‘My All American’ Review

My All American
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Like your sports movies with a side of guts triumphing over tragedy? My All American is your movie.

This fact-based tale is the story of Freddie Steinmark (American Horror Story’s Finn Wittrock), a determined young athlete who goes from a small Colorado town’s football program to the starting lineup of the 1966-69 Texas Longhorns.

Aaron Eckhart plays legendary Texas coach Darrell Royal and the story is told from his point of view. A modern-day young reporter asks Royal who his best player was and he begins the story of Freddie and the amount of heart he brought to Austin.

Steinmark grew up near Denver and though many people though he might be on the small side for football, his father (Michael Reilly Burke) was a relentless taskmaster, working his son hard and giving him a no-quit attitude that pays off.

In high school, he meets two new students who will change his life.
Sweet Linda Wheeler (Sarah Bolger) hears about how Freddie is popular and nice and it’s pretty much love at first sight. At practice, he meets a transfer student from California. Bobby Mitchell (Rett Terrell) is a foot taller and a hundred pounds heavier but Freddie is not intimidated. Instead, his sunny personality makes the guy his best friend.

It’s Mitchell’s films that Royal originally sees, but he watches Steinmark’s as well. The fact the smaller player does not quit gets him a full scholarship along with his bigger friend. Their sophomore year coincides with the debut of Royal’s new offense — the wishbone. After a mistake ridden trial period, the Longhorns start their climb to total game domination.

Steinmark’s senior year, Freddie can’t get rid of a pain in his leg. He plays hurt all season. Between the crucial game against Arkansas that clinched the National Championship and a trip to the Cotton Bowl against Norte Dame, Freddie visits a doctor and is quickly sent to M.D. Anderson Medical Center in Houston.

The young man’s attitude is what makes “My All American” work as a sports movie that compare’s favorably with “Rudy” and “Hoosiers.”

A bit of trivia. For those of you who don’t know why we should watch a movie about Texas football, there is this: Darrell Royal played his college ball with the Oklahoma Sooners in the late 1940s.

Give this film a chance and that goes for all you women too.

Like your sports movies with a side of guts triumphing over tragedy? My All American is your movie. This fact-based tale is the story of Freddie Steinmark (American Horror Story’s Finn Wittrock), a determined young athlete who goes from a small Colorado town’s football program to the starting lineup of the 1966-69 Texas Longhorns. Aaron Eckhart plays legendary Texas coach Darrell Royal and the story is told from his point of view. A modern-day young reporter asks Royal who his best player was and he begins the story of Freddie and the amount of heart he brought to Austin. Steinmark grew up near Denver and though many people though he might be on the small side for football, his father (Michael Reilly Burke) was a relentless taskmaster, working his son hard and giving him a no-quit attitude that pays off. In high school, he meets two new students who will change his life. Sweet Linda Wheeler (Sarah Bolger) hears about how Freddie is popular and nice and it's pretty much love at first sight. At practice, he meets a transfer student from California. Bobby Mitchell (Rett Terrell) is a foot taller and a hundred pounds heavier but Freddie is not intimidated. Instead, his sunny personality makes the guy his best friend. It's Mitchell's films that Royal originally sees, but he watches Steinmark's as well. The fact the smaller player does not quit gets him a full scholarship along with his bigger friend. Their sophomore year coincides with the debut of Royal's new offense -- the wishbone. After a mistake ridden trial period, the Longhorns start their climb to total game domination. Steinmark's senior year, Freddie can't get rid of a pain in his leg. He plays hurt all season. Between the crucial game against Arkansas that clinched the National Championship and a trip to the Cotton Bowl against Norte Dame, Freddie visits a doctor and is quickly sent to M.D. Anderson Medical Center in Houston. The young man's attitude is what makes "My All American" work as a sports movie that compare's favorably with “Rudy" and “Hoosiers.” A bit of trivia. For those of you who don't know why we should watch a movie about Texas football, there is this: Darrell Royal played his college ball with the Oklahoma Sooners in the late 1940s. Give this film a chance and that goes for all you women too. https://youtu.be/udOir1ucj38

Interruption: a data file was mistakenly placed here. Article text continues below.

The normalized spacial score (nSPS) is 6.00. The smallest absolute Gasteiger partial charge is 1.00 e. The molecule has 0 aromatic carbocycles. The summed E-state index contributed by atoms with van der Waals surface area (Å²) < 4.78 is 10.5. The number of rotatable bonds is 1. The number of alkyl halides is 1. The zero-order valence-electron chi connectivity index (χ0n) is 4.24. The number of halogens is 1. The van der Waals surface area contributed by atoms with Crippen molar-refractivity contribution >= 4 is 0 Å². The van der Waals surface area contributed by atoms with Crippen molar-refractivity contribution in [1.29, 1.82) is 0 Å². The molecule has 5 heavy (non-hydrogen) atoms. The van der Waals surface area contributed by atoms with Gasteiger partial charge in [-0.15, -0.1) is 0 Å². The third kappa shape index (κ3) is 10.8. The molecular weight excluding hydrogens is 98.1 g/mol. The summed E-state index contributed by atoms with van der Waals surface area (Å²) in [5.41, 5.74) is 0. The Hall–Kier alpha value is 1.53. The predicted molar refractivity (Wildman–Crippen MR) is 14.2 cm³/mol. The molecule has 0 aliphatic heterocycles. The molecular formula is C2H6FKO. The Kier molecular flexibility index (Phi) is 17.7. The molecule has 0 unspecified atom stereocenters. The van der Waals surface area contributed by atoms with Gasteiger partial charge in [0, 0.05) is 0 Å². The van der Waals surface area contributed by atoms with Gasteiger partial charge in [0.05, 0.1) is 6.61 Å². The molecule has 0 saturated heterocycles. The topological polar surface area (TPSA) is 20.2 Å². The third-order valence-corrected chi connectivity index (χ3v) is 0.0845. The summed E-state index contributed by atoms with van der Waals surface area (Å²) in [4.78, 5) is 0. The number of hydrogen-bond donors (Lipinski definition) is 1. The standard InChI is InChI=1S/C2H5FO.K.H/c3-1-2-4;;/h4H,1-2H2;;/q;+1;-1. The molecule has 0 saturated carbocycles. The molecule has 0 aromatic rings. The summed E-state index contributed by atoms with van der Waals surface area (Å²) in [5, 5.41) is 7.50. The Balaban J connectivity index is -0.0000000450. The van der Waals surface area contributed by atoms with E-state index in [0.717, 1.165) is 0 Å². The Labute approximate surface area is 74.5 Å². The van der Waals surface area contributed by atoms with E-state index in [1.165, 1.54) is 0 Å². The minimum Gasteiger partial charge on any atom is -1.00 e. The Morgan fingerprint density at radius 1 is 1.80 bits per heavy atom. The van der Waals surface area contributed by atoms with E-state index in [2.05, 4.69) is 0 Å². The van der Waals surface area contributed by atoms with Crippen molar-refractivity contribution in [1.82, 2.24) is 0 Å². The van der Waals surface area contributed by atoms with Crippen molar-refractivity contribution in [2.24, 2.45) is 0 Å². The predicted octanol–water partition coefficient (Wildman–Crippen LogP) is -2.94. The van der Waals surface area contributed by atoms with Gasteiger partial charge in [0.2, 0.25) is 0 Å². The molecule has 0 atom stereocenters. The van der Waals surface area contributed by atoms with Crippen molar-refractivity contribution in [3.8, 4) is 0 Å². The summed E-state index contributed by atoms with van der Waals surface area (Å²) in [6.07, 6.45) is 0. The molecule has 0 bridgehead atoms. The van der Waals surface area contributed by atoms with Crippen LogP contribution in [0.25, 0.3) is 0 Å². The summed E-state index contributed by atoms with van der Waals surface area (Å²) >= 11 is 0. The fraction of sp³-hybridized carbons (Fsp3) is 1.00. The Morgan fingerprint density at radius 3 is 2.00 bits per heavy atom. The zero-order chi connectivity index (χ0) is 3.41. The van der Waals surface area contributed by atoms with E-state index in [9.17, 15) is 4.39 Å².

Movie Score - 5

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About the Author

Sandi Davis
is an award-winning movie and music critic in Oklahoma City. She has written for The Oklahoman, USA Today, numerous websites and currently freelances for all of them. A graduate of the University of Oklahoma, she lives in Oklahoma City with her long-suffering husband, two dogs and three cats.
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